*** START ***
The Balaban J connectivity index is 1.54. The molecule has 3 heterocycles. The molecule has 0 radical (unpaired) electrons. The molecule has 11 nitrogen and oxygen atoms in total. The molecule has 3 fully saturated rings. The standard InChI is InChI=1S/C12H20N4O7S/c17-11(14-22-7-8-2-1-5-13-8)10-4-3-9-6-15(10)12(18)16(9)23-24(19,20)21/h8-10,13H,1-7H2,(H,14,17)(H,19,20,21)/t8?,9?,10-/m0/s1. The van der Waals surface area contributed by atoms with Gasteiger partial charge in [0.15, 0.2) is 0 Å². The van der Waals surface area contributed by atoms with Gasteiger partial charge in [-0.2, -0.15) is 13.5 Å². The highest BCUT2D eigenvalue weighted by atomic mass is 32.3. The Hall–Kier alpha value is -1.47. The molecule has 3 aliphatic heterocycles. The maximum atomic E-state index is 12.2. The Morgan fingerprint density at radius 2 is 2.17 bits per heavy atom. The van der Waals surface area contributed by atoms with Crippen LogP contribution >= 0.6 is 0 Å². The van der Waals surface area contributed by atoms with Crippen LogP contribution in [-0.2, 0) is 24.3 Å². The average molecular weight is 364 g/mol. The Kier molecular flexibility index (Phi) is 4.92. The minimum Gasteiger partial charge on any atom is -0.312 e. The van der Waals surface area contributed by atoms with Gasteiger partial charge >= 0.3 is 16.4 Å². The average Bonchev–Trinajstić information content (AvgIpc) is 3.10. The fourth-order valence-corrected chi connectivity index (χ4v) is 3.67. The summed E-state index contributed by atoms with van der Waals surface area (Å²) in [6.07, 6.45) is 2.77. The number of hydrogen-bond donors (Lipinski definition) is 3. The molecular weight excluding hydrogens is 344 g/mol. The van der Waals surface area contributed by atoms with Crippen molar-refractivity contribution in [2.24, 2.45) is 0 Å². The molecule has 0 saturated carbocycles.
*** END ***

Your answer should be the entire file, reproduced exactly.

The Balaban J connectivity index is 1.54. The molecule has 3 heterocycles. The molecule has 0 radical (unpaired) electrons. The molecule has 11 nitrogen and oxygen atoms in total. The molecule has 3 fully saturated rings. The standard InChI is InChI=1S/C12H20N4O7S/c17-11(14-22-7-8-2-1-5-13-8)10-4-3-9-6-15(10)12(18)16(9)23-24(19,20)21/h8-10,13H,1-7H2,(H,14,17)(H,19,20,21)/t8?,9?,10-/m0/s1. The van der Waals surface area contributed by atoms with Gasteiger partial charge in [0.15, 0.2) is 0 Å². The van der Waals surface area contributed by atoms with Gasteiger partial charge in [-0.2, -0.15) is 13.5 Å². The highest BCUT2D eigenvalue weighted by atomic mass is 32.3. The Hall–Kier alpha value is -1.47. The molecule has 3 aliphatic heterocycles. The maximum atomic E-state index is 12.2. The Morgan fingerprint density at radius 2 is 2.17 bits per heavy atom. The van der Waals surface area contributed by atoms with Crippen LogP contribution >= 0.6 is 0 Å². The van der Waals surface area contributed by atoms with Crippen LogP contribution in [-0.2, 0) is 24.3 Å². The average molecular weight is 364 g/mol. The Kier molecular flexibility index (Phi) is 4.92. The minimum Gasteiger partial charge on any atom is -0.312 e. The van der Waals surface area contributed by atoms with Gasteiger partial charge >= 0.3 is 16.4 Å². The average Bonchev–Trinajstić information content (AvgIpc) is 3.10. The fourth-order valence-corrected chi connectivity index (χ4v) is 3.67. The summed E-state index contributed by atoms with van der Waals surface area (Å²) in [6.07, 6.45) is 2.77. The number of hydrogen-bond donors (Lipinski definition) is 3. The molecular weight excluding hydrogens is 344 g/mol. The van der Waals surface area contributed by atoms with Crippen molar-refractivity contribution in [2.24, 2.45) is 0 Å². The molecule has 0 saturated carbocycles.